Oh wow, didn't realize you lived around here. Yeah I spend a lot of my time out in the brush back there, either cleaning up around the dump (where we keep the compost), spraying the fenceline to keep weeds from growing up into it, or weedeating or whatnot. I'll have to check out the Seabrook trails, thanks for the recommendation.

    As for the heat, yeah...I'm pretty used to it, I just want to get my conditioning up before I tackle it.

    cr0w on
  • BlochWaveBlochWave Registered User regular
    edited September 2010
    Who said I lived around there?!?! >_> heh

    I had this on-hand cuz a friend sent it to me the other day. Give it a sec to load. It's a 6-mile loop, but you can adjust as necessary

    http://www.mapmyrun.com/run/united-states/tx/seabrook/268044342

    BlochWave on
  • cr0wcr0w Registered User, __BANNED USERS regular
    edited September 2010
    Well I assumed since you knew about the Gilruth track and such!

    That's a great link, thanks!

    Oh shit, it goes by Todville and the Seabrook cemetery. I can jog and ghost hunt at the same time.

    cr0w on
  • Uncle LongUncle Long Registered User regular
    edited September 2010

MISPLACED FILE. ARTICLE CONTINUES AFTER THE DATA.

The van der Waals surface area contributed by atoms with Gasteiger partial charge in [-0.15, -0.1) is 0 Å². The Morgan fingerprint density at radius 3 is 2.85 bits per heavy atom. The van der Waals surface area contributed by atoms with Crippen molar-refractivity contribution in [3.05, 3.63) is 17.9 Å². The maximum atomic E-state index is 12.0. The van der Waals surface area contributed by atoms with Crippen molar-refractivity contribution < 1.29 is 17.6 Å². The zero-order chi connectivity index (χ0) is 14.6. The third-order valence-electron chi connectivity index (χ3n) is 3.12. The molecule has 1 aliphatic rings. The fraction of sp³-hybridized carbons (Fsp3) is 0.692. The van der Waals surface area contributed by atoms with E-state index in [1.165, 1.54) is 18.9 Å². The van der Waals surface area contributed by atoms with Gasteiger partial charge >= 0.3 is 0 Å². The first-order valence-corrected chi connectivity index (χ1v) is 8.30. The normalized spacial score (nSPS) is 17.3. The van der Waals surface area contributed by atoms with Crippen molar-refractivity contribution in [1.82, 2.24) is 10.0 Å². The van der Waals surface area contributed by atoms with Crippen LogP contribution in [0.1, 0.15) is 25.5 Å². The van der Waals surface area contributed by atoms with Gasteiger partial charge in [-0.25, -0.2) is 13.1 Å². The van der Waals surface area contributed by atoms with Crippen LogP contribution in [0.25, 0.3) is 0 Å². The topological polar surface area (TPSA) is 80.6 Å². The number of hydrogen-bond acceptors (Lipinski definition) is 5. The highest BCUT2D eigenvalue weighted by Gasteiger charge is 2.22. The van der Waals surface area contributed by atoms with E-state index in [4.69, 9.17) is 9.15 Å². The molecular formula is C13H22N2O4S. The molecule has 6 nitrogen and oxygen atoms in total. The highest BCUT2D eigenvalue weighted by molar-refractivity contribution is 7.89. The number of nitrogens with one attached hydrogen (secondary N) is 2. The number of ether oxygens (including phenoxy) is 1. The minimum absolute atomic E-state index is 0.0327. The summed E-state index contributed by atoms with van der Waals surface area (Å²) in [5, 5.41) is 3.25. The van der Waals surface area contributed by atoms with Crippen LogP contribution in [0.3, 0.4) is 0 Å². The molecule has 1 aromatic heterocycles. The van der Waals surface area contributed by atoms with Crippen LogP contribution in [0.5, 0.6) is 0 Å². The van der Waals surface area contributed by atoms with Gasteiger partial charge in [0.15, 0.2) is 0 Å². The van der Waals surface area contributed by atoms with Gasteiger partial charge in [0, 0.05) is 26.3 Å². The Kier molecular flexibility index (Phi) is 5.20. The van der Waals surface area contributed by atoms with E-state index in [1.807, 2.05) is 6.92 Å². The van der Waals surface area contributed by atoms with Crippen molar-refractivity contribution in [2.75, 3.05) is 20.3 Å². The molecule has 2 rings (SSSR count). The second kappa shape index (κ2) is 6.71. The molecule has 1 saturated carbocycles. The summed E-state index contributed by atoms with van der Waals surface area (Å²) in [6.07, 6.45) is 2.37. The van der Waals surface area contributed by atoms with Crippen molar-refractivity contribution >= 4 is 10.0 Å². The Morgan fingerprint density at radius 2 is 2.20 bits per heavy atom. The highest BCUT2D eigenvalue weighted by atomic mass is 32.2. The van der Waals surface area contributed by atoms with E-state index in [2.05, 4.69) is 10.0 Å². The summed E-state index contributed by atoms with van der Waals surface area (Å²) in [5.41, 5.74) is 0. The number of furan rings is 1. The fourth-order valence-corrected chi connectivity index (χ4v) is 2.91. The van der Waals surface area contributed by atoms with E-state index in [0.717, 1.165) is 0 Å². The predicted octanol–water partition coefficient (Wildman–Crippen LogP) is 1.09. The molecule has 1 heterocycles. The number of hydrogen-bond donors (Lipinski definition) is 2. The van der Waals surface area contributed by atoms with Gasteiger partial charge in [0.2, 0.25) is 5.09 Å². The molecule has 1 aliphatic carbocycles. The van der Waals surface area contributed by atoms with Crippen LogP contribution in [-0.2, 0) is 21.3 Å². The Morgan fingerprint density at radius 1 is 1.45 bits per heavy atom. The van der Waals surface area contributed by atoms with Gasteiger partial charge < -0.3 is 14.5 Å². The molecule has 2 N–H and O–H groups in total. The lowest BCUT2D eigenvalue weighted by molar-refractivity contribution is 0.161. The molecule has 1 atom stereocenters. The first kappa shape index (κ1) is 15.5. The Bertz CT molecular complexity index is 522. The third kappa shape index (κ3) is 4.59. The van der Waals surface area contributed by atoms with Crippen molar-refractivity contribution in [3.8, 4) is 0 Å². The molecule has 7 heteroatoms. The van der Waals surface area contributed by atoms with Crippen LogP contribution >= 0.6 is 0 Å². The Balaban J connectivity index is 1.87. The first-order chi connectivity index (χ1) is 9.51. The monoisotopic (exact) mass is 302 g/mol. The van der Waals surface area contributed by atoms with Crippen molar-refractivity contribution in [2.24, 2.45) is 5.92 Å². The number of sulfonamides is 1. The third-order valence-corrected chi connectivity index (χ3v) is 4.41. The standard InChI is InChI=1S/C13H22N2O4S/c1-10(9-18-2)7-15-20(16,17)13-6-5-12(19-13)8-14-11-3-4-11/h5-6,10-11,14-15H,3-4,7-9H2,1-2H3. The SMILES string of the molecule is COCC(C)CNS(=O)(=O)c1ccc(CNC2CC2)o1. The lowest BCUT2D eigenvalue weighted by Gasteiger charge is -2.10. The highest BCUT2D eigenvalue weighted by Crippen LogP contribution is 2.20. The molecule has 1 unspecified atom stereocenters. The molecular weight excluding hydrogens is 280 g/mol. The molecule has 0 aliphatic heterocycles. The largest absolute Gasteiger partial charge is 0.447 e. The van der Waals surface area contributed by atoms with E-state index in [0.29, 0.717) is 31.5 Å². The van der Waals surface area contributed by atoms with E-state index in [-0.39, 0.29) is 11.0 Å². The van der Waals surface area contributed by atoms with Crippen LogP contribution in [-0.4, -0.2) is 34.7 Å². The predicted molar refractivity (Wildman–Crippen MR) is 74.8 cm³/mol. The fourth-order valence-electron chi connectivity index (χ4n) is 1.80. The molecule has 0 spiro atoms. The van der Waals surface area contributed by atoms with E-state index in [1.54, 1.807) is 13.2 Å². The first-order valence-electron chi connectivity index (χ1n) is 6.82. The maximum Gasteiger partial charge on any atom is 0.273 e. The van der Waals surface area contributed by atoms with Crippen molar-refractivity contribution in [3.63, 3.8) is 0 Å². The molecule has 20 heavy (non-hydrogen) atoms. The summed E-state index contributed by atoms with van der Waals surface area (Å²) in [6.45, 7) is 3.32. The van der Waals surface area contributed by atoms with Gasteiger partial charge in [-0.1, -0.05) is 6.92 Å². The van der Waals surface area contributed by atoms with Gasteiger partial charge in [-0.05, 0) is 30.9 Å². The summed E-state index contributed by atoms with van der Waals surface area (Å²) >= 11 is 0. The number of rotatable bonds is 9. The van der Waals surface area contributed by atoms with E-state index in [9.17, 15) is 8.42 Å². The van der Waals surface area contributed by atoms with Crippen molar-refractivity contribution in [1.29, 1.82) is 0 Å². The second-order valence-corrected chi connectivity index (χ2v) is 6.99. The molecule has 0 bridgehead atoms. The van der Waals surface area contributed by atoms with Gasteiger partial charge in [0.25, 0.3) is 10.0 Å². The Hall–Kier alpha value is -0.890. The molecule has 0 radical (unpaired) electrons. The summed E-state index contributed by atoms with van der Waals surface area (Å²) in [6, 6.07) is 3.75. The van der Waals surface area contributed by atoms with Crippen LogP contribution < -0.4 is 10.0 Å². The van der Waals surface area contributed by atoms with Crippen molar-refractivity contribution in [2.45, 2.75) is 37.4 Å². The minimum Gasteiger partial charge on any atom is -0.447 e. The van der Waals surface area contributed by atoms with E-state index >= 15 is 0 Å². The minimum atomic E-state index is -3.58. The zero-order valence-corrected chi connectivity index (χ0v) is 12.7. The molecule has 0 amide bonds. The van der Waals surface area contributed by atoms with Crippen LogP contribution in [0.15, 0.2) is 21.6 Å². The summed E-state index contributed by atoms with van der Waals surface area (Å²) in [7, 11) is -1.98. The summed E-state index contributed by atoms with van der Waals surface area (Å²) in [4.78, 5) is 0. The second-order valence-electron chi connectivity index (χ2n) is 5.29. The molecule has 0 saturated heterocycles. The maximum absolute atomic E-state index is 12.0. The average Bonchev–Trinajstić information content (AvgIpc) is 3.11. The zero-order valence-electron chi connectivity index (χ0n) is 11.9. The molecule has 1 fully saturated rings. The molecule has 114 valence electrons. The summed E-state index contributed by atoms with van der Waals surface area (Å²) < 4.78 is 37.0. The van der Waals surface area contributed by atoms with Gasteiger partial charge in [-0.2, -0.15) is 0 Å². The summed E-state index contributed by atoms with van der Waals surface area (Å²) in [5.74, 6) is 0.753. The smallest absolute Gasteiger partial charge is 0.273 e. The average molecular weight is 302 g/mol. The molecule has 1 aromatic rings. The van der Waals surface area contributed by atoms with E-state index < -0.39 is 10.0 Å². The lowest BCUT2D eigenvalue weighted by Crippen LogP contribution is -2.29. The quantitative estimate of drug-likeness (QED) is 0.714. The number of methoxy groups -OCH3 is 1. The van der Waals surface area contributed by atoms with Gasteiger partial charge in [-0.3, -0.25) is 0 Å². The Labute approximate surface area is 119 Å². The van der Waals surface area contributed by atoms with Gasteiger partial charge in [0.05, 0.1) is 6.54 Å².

Slider covered where you need to start in weight lifting. Bench, squat and dead lift are your bread and butter. I think, most importantly, is to pay attention to your form. In fact, it might be a good idea to get someone who knows what they are doing to show you how to do each lift, watch you do each lift, and adjust your form. Lifting heavier and heavier is great, but you need to have the right form to get the most out of each lift safely.

    Runningwise, if you're going for distance then run slower than you think you should. At first it helped me to go at each workout with a specific goal and not let ego get to me. For instance, I would say "today I am going to run 3.5 miles." I would leave my watch at home, get out there and run and if I started to get winded I would just slow down more until I felt like I was at a pace I could handle. On another workout I would say, "I'm going to run for 30 minutes," and then I would try to maintain a steady pace for the full length of time. If you have to walk in the beginning it's not the end of the world, but try to take as few breaks as you can.

    For your running regimen also look at High Intensity Interval Training. Basically, what that is is a 5 minute warm up followed by intervals of high intensity sprint/near sprint running followed by a rest period (this is an interval) for a given number of sets followed by a 5 minute cool down. The workout consists of several intervals and typically lasts 20-30 minutes. If you can still run after 30 minutes then you weren't sprinting hard enough. When I started I would run at 8/10 for 20 seconds and then jog at 3-4/10 for 40 seconds or a minute and then start my next interval. I think progressed to 30 seconds at 9/10 and 60 seconds at 3/10. This monday I started at 30 seconds at 10/10 and 120 seconds at 4-5/10 and I have not felt so tired in a long time.